Archive for Monday, June 11, 2012

State law would make Lawrence wait two years to start curbside recycling program

June 11, 2012


A little-known state law will prevent Lawrence from starting a citywide curbside recycling program for at least two years.

Lawrence city commissioners at their meeting on Tuesday will be asked to start the process of gathering information on how much a citywide curbside program would cost. But staff members also are notifying commissioners a state law approved in 2011 will prohibit the city from starting a curbside recycling program before June 2014.

“It is very disappointing, and the wisdom of it seems pretty questionable to me,” said City Commissioner Aron Cromwell, who also spent more than a year leading the city’s Solid Waste Task Force.

The state law requires two public hearing periods that total 120 days before the city can adopt a formal plan to start a curbside recycling program. Once a plan is adopted, however, the state law prohibits the city from starting the service for another 18 months.

Cromwell said the 18-month waiting period is particularly problematic. He said the city likely will be seeking bids from private contractors to run the service. Contractors will be forced to give bids that predict what their costs will be 18 months in the future.

“I think the end result will be that we’ll have a bid that costs the people of Lawrence more than it should,” Cromwell said.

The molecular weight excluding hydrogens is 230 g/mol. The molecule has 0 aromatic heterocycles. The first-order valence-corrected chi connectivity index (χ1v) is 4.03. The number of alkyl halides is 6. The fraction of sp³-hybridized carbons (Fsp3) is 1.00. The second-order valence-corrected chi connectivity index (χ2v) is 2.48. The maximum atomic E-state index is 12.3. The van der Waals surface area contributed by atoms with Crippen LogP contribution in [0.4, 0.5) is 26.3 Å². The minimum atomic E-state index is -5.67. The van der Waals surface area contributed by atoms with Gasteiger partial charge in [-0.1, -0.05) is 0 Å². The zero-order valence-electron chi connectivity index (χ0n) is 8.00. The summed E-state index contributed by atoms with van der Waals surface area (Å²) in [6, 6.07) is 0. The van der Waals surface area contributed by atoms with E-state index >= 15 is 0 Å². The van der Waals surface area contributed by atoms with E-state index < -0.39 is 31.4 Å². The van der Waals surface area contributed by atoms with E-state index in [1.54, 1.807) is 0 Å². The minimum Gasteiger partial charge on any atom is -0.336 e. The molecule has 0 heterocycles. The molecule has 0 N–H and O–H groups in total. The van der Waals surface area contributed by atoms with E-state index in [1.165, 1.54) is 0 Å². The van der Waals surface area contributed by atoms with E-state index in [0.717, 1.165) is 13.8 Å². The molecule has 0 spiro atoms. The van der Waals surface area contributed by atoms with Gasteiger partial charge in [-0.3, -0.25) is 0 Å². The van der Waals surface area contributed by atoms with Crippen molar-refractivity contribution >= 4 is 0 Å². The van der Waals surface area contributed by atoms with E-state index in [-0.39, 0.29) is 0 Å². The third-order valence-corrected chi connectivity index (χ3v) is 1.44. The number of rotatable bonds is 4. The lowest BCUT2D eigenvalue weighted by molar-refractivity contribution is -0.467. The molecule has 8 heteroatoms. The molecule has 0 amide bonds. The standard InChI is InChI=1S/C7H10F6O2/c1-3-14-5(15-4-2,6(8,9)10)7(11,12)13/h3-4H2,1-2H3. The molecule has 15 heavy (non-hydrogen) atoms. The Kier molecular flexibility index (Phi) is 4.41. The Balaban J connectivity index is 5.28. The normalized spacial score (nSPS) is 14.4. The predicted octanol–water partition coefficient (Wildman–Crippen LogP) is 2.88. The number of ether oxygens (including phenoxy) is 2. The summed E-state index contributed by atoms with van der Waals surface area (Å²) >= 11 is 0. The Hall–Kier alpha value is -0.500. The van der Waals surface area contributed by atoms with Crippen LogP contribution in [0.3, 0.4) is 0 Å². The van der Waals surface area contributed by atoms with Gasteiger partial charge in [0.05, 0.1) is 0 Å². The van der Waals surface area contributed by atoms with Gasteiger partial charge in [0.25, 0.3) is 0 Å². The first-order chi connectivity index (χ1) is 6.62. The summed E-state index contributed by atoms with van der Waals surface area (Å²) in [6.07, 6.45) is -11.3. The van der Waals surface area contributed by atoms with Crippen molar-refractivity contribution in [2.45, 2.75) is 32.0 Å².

Sandra Jacquot, general counsel for the League of Kansas Municipalities, said the legislation emerged in 2011 as a compromise. Jacquot said several trash and recycling hauling companies were strongly lobbying for a law that would have required cities to essentially buy out private hauling companies anytime a city switched from an open market system to one controlled by the city. The 18-month waiting period is designed to give private companies time to transition, but Jacquot said the league unsuccessfully argued the waiting period was excessive.

The law applies to Lawrence because the city currently is served by about six privately-owned recycling companies. The city is contemplating creating a new system that would be controlled by the city but may be operated by a single private contractor.

Commissioners at their Tuesday meeting will start the process of determining whether they really want to create a curbside program. How much the program will add to the monthly water, sewer and trash bills of customers is expected to be a major factor.

“If it costs too much, none of us will be comfortable moving forward,” Cromwell said. “But looking at other communities, I’m pretty confident we’re going to see that it is feasible.”

Cromwell said he expects the service to cost somewhere between $3 and $6 per month for a household, but the city can’t be sure of the cost until it asks for proposals from private companies.

Commissioners will be asked to give staff members authority to put together a request for proposals that can be distributed later this year. Staff members have made several suggestions of what should be included in those proposals, largely following previous recommendations of the city’s Solid Waste Task Force.

Here’s a look at proposed details of a new service: